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So much has already been said and written about the practice of formative assessments. 

Let’s get reacquainted with its definition,characteristics, function in early literacy, and value, before exploring what can be done to improve them.


Definition, Function and Value

Definition, Function and Value

Formative assessments have been best defined in prior Sprig articles as assessments that monitor early learning to provide ongoing feedback.  Early literacy educators use them to adapt instruction and ensure that every child has the opportunity to succeed. 

Its regular frequency sets it apart from other more standardized forms of assessments. In “Holistic Formative Assessments. The New Wave”, it was stated that formative assessments happen regularly in classrooms where a student’s progress is evaluated on a daily or weekly basis.

In “What You Should Know about Assessments in Early Childhood Education”, the regularity of formative assessments is further established as they deal with the day-to-day learning process as it unfolds. They are ongoing in nature and are integrated into the daily teaching practices.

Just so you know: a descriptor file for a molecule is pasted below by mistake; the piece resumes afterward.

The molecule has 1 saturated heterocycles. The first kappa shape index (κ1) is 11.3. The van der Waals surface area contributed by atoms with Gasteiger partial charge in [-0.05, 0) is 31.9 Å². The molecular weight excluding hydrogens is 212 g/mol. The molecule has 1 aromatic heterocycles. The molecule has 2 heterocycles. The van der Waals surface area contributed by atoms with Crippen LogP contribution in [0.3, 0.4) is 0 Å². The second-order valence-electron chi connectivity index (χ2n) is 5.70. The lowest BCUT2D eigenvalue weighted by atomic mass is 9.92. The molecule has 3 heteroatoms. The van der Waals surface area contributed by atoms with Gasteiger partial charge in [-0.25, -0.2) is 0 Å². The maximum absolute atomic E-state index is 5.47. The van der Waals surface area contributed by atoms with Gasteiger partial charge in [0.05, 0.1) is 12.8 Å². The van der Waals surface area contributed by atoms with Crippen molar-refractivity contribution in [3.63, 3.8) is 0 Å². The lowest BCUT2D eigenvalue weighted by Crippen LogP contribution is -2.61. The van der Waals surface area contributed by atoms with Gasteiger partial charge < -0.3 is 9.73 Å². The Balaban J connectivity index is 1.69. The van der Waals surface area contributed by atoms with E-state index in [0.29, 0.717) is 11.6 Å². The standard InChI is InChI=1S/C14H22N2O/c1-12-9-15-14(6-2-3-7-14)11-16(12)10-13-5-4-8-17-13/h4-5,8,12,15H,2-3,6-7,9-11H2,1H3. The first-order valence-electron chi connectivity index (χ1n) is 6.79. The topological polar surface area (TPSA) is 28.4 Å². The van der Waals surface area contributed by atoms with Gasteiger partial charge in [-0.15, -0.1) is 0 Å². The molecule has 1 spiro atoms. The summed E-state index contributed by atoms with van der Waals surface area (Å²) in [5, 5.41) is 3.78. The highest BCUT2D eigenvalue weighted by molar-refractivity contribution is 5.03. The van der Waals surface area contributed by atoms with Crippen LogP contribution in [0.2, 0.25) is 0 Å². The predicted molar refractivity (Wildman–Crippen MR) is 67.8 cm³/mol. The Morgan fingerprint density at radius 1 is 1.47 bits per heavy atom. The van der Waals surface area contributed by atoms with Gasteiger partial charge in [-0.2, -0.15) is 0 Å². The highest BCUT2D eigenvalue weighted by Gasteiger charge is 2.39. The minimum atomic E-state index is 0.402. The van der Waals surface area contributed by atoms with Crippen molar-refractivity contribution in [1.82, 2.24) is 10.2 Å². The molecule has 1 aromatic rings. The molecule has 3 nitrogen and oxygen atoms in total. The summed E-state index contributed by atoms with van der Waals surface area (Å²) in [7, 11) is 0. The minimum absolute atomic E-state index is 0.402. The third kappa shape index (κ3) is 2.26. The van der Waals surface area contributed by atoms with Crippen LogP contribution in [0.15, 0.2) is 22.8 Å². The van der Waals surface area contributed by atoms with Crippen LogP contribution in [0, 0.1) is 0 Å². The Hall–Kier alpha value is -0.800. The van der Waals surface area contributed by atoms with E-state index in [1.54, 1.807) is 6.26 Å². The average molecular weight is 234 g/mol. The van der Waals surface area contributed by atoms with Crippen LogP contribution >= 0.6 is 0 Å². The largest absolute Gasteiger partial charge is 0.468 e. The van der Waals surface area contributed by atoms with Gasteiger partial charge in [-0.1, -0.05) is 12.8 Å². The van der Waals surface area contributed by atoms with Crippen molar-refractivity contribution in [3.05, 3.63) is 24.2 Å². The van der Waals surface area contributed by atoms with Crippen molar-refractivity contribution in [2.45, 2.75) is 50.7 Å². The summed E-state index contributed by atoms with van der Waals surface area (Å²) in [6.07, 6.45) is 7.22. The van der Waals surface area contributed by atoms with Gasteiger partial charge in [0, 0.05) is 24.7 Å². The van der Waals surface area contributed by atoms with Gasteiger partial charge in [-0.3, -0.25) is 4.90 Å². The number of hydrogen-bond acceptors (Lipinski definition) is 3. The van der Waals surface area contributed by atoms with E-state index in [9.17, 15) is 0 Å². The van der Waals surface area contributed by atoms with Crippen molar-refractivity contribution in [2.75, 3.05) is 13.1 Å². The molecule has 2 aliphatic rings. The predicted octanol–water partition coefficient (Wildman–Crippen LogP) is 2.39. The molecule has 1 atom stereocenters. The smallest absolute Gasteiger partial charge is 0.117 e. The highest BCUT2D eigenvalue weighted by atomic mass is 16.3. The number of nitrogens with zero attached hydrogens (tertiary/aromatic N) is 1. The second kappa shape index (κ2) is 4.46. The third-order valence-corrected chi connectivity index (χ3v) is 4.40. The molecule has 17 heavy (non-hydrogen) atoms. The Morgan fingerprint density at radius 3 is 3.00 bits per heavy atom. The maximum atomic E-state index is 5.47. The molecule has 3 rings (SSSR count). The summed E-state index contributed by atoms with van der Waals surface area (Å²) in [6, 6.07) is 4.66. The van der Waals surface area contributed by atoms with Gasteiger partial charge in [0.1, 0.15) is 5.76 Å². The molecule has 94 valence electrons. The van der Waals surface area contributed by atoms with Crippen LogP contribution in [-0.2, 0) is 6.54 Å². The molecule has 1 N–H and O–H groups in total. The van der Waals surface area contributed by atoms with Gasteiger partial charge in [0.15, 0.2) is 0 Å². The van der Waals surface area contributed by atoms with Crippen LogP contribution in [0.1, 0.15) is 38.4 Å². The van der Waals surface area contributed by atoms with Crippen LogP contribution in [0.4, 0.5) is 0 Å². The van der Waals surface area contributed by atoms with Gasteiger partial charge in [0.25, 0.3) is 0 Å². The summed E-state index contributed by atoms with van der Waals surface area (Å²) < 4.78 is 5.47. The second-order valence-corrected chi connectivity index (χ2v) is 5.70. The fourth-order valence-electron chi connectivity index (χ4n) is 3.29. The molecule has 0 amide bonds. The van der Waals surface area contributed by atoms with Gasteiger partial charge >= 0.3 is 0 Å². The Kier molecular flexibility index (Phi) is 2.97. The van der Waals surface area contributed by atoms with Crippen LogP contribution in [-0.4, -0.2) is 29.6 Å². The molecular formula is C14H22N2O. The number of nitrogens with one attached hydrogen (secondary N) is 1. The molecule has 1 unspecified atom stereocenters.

Examples cited include homework assignments, in-class activities and group work. In the same article, it is mentioned how formal formative assessments use well-defined grade rubrics, while informal assessments use methods such as observations, notes, etc. 

The function of formative assessments in early literacy is clearly stated inWhy Small Group Instruction is Needed For Assessments in Early Literacy”. These assessments help educators diagnose specific foundational skills and monitor the progress of each early learner in the classroom. They offer valuable insights into a child’s learning skills, abilities and challenges.

In “Traditional Early Years Assessments vs Holistic Assessments”, the value of formative assessments is highlighted. For example, how educators who consistently use formative assessment strategies double the speed of learning for their students.

Exploring the science and art of formative assessments is a vast and intriguing subject. It’s highly recommended to check out the referenced articles to gain a deeper understanding of formative assessments.

To answer the question, how formative assessments can be improved in the classroom, two approaches may be taken. 1) Understanding its Core Essence. 2) Understanding its Core Types.


 1) Core Essence of Formative Assessments

By tapping into what formative assessments actually are, it’s possible to further improve existing formative assessment practices in early literacy. It’s important to differentiate formative assessments from summative assessments and universal screeners.


How Are Formative Assessments Different from Summative Assessments and Universal Screeners?

How Are Formative Assessments Different from Summative Assessments and Universal Screeners

Summative assessments refer to standardized tests, which are also known as outcome evaluators. These assessments usually occur at the end of the year and are fixed.

Summative assessments are “of learning”, while formative assessments are “for learning”. 

Besides formative assessments, there is another category of assessments that is “for learning”, which is universal screeners.